New Paintings Still Wet
This was painted during a recent visit to the wild and unspoilt North Norfolk Coast with my friends David Bachmann, Karl Terry, Marc Dalessio, Jory Glazener, Roy Connelly, Tim King, Tony Dakin and others this piece has grown on me. It recalls the misty serenity of the day to my memory with stunning clarity. From the distant walkers on the sea wall to the random boot prints in the foreground mud each element belongs. The tonal pattern is very simple and clear and the piece tells a calm story of that short spell when the tide is about to flood once more and in a few minutes of unhesitating surge the grounded craft will float again, the birds will search the waters edge for prey and the artist will scamper through the putty with his easel to the bank! For me the acid test of plein air painting is the truthfulness, not in a topographical way but emotionally, to take one back to the place of the observation and re-create the experience and the magic of the day.
People often ask me how to put people into paintings as they are often not confident that they will not ruin a perfectly good painting! One way to avoid this is fairly simple, paint the people first and then paint the surroundings so that if the figures really are a disaster then there is not much lost. This way the figures look as if they "belong" in the painting and they avoid the "cardboard cut-out" effect that can happen if they are added later, especially if, God forbid, they are just black silhouettes! Another piece of advice I give is to start small and work up. Place the figures a long way back initially and as you gain confidence, bring them forward and give them more prominence. It is a subject which often comes up in my workshops and it is quite a big subject!
In this little beach painting, all the figures were painted first very roughly in just a few seconds as the people walked towards the sea. Heads were carefully placed in relation to the horizon as I was standing much higher up the beach. The tide rushing in above the normal high tide mark was a gift as it gave me the added feature of the reflections.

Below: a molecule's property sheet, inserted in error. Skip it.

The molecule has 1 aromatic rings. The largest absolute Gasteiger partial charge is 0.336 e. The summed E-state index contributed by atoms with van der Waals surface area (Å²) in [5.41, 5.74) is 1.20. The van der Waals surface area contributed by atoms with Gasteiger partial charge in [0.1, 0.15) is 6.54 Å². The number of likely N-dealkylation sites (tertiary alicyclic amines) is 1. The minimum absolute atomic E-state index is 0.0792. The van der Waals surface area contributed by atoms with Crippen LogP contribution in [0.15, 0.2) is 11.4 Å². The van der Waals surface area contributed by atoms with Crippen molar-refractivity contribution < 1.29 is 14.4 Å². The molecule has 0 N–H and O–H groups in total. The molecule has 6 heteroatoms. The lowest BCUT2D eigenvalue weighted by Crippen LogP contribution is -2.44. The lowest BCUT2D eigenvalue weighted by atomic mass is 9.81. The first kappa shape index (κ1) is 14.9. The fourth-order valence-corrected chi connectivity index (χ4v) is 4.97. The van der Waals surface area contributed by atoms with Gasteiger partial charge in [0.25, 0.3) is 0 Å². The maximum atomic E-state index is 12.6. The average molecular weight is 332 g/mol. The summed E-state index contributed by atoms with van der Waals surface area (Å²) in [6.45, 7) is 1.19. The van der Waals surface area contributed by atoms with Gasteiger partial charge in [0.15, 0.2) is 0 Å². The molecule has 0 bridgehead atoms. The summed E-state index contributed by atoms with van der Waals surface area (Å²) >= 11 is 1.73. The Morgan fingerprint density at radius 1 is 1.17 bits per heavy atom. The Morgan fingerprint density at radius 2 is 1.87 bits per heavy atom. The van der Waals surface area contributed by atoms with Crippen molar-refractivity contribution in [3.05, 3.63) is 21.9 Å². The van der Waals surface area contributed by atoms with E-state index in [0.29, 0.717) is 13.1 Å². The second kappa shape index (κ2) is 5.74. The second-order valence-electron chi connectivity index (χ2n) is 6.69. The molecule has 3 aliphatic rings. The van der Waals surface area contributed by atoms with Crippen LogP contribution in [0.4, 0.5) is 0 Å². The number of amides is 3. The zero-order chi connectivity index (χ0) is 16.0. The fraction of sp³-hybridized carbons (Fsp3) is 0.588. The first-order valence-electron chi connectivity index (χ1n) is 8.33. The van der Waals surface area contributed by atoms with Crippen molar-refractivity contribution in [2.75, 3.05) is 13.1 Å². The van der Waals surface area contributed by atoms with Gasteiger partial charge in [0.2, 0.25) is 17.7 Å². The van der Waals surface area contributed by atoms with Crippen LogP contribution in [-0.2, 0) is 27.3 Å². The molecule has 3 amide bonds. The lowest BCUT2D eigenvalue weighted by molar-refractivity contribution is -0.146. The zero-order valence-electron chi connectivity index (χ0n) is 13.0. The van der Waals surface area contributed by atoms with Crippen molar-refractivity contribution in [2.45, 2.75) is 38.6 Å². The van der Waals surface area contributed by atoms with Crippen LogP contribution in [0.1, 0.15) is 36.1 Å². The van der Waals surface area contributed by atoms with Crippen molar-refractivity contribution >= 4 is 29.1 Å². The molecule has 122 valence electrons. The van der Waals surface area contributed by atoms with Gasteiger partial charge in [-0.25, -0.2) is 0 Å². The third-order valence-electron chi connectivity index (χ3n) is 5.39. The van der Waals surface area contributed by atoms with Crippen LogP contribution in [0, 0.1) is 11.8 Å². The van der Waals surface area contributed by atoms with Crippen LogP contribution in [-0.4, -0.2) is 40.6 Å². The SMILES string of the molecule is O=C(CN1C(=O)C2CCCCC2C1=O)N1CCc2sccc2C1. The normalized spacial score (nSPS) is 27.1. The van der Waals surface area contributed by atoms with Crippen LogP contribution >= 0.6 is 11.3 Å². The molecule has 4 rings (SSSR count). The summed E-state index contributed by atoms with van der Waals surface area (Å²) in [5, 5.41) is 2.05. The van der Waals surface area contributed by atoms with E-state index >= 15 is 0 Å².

Close inspection will reveal that some of the figures are incomplete. The simple reason is that not all the limbs of people in motion are visible at any one time. There only has to be a sense of movement and balance for them to be convincing. This is one of five pieces produced in one afternoon. For me it remains one of my favourite and I may decide to keep it in my own collection as a memento of a fine afternoon on the beach!
The perspective of the patches of drier sand and the reducing wave energy contribute to a sense of distance.
A hot evening in Honfleur harbour and the natives and tourists alike were enjoying the cocktail hour. People came and went, some stayed briefly but long enough to be included. Bored teenagers lounged against the wall. The parasols lifted occasionally to a light breeze. This was painted very quickly almost as a sigh of relief after the more considered piece in the previous post!
I found this lovely old ketch in the corner of Honfleur Harbour and couldnt resist painting her. The bright canopies on the harbourside cafes made bright accents to go with the fenders.
Such an idyllic spot! One of my favourite restaurants in Hydra, right in the harbour mouth!
The second of the day in the Plein Air Painting event organised by the Chelsea Framers Gallery.
The first of two small pieces painted during the Plein Air painting Day in Chelsea organised by the Chelsea Framers Gallery. Great subject!
After many years faithful service my well know white floppy hat has finally got too many holes in it and is rotting away. Here I am field testing a tarphat made from Amazonian Truck Tarpaulins on a recent visit to St Mawes. Brilliant idea! Let me know what you think, worthy successor? It certainly has a nice wide stiff brim to protect the eyes when painting "contre jour" and it has a chin strap!